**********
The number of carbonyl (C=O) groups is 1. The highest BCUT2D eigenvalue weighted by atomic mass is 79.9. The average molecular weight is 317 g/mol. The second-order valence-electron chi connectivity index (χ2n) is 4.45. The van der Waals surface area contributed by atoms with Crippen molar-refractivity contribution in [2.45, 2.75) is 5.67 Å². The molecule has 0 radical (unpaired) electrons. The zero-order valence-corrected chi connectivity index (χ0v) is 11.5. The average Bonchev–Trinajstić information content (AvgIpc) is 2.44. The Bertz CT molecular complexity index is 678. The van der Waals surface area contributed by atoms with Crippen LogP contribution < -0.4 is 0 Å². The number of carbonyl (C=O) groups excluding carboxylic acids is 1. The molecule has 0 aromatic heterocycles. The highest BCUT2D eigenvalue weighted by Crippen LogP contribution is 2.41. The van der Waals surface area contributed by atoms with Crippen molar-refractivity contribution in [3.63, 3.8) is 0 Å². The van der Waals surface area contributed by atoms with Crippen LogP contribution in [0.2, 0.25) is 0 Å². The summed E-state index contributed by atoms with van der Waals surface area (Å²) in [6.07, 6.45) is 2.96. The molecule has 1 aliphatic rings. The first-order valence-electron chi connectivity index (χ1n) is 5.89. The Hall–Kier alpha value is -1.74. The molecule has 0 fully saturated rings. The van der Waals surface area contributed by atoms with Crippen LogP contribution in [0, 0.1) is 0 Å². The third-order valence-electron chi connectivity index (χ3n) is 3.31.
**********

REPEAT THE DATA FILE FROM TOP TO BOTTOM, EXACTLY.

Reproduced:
The number of carbonyl (C=O) groups is 1. The highest BCUT2D eigenvalue weighted by atomic mass is 79.9. The average molecular weight is 317 g/mol. The second-order valence-electron chi connectivity index (χ2n) is 4.45. The van der Waals surface area contributed by atoms with Crippen molar-refractivity contribution in [2.45, 2.75) is 5.67 Å². The molecule has 0 radical (unpaired) electrons. The zero-order valence-corrected chi connectivity index (χ0v) is 11.5. The average Bonchev–Trinajstić information content (AvgIpc) is 2.44. The Bertz CT molecular complexity index is 678. The van der Waals surface area contributed by atoms with Crippen LogP contribution < -0.4 is 0 Å². The number of carbonyl (C=O) groups excluding carboxylic acids is 1. The molecule has 0 aromatic heterocycles. The highest BCUT2D eigenvalue weighted by Crippen LogP contribution is 2.41. The van der Waals surface area contributed by atoms with Crippen molar-refractivity contribution in [3.63, 3.8) is 0 Å². The van der Waals surface area contributed by atoms with Crippen LogP contribution in [0.2, 0.25) is 0 Å². The summed E-state index contributed by atoms with van der Waals surface area (Å²) in [6.07, 6.45) is 2.96. The molecule has 1 aliphatic rings. The first-order valence-electron chi connectivity index (χ1n) is 5.89. The Hall–Kier alpha value is -1.74. The molecule has 0 fully saturated rings. The van der Waals surface area contributed by atoms with Crippen LogP contribution in [0, 0.1) is 0 Å². The third-order valence-electron chi connectivity index (χ3n) is 3.31.